Land of the freaking nor-easter

The other night, an older man was trying to school me on the winter weather in America. I almost burst out laughing at him.

“Excuse me, sir, not to be rude, but I’m from Boston, land of the freaking nor’easter.”

I didn’t go there but would’ve loved to. I was having a chat with a couple I’m close with. Husband from NY, wife from Adelaide (Aus) with a similar story to mine. (ie – Travelled and travelled, fell for someone when you least expected it and ended up moving to the other side of the world.) This couple, Jeannie and Howard, taught uni in Wisconsin and later raised their family in NY before moving back to Australia. It’s safe to say, we know winter.

Anyway, the three of us were failing to help the other man comprehend the real size of America and the fact that, generally speaking, Atlanta and Alabama are not normally snowy climates, hence the horror stories he may be hearing about car/truck crashes. Dude had no idea. It was fun trying to lead him along with our reminiscing, the importance of icing the roads, etc.

That was irrelevant soon after though because Jeannie told me she’d been diagnosed with breast cancer since we had last seen in other, just a few weeks before. Her surgery begins in a few days. She and her husband are in their mid to late 60s. This won’t be easy on them. I hugged them, especially Jeannie, so many times before parting ways Friday night, thinking this better not be the last time I see her.

It’s been quite the stressful week.

*The image above was taken in Rutland, Vermont, part of the aforementioned, land of the freaking nor-easter near where I grew up. The railroad crossing photo is mounted on canvas and has been applied with a medley of varnish to give a glowing yet aged appearance.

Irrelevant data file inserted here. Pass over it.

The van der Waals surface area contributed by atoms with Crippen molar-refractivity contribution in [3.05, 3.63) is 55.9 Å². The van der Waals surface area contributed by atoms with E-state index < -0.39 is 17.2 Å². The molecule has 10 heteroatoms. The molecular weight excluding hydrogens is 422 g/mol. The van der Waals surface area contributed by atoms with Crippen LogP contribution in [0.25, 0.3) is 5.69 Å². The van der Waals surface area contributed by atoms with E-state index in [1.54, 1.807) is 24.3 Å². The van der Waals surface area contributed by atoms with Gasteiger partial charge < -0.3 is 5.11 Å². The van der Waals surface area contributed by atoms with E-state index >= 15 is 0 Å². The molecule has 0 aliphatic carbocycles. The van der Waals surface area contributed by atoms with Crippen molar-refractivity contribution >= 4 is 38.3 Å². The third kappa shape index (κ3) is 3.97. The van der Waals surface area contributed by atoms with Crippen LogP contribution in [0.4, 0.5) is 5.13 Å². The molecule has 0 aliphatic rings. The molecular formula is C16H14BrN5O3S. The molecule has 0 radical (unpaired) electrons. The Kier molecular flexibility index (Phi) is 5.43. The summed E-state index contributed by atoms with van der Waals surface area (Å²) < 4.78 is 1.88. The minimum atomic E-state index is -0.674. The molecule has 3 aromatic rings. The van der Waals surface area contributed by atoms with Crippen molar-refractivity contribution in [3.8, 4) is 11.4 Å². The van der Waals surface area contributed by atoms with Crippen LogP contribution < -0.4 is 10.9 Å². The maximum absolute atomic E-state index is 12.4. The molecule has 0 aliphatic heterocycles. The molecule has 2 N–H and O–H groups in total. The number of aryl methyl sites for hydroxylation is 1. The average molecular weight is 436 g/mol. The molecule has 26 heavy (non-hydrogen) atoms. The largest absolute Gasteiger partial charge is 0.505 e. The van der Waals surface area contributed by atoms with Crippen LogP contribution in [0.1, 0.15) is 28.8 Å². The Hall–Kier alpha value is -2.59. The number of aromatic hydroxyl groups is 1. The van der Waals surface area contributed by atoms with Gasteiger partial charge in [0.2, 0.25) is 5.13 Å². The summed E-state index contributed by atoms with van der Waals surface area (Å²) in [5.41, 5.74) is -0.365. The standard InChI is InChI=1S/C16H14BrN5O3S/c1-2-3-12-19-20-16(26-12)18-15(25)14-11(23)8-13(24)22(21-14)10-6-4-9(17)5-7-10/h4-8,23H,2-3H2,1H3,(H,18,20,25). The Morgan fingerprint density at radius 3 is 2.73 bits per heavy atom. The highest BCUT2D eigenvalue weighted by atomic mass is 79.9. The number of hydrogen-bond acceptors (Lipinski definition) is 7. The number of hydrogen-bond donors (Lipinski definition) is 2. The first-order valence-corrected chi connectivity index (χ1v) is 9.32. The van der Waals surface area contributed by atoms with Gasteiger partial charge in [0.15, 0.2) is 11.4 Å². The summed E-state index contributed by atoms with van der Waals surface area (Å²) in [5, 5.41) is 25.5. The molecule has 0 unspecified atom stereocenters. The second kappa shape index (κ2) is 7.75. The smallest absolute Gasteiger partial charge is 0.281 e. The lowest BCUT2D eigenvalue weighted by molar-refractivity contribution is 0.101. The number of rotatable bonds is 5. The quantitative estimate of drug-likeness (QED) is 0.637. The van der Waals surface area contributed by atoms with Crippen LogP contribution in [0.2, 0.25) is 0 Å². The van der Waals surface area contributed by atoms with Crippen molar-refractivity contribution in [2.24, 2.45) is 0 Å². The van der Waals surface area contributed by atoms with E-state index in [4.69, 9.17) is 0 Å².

Twilight in Maine

I finished this piece last week. As of Monday, this, and a few other pieces, will be in the Gallery Cafe in Surry Hills, NSW. In total, they’re displaying about a dozen of my recent pieces.

This particular canvas exhibits a photo I took in August in Maine during the luminescent, golden hour. Now it’s mounted with a varnish seal for a glowing, sleek, full look.

Made in America

The above scene is a light festival in Centennial Park, NSW. It was one of my first experiences with night photography. The below scene took place in my favourite cafe in Surry Hills. It, too, was a first experience. Italicised writing is me.

Are you American?


Do you know Francis?

I’m sorry?

Francis. Do you know him?

Um,  no, I’m sorry I don’t know your friend. It’s not exactly a small country.

(In my head: Of course! All Americans know each other.)

The Hunter

Here’s another vineyard in the Hunter Valley. This is one of the many tables with an incredible view at Robyn Drayton’s Vineyard. Her vineyard also functions as a cafe. According to Robyn, who led us through quite a fun wine tasting, she’s one of the view successful female vineyard owners in the Hunter. I bought a bottle of her chardonnay, Sweet Caress. It’s beautiful. Trut me.

Happy new year!

Happy new year!

The above shot was taken at Tempus Two Vineyard in the Hunter Valley, NSW. Isn’t the architecture done beautifully? I love the look you can achieve when you embrace the medley of organic and inorganic shapes. My favourite pieces of art seem to all have this in common.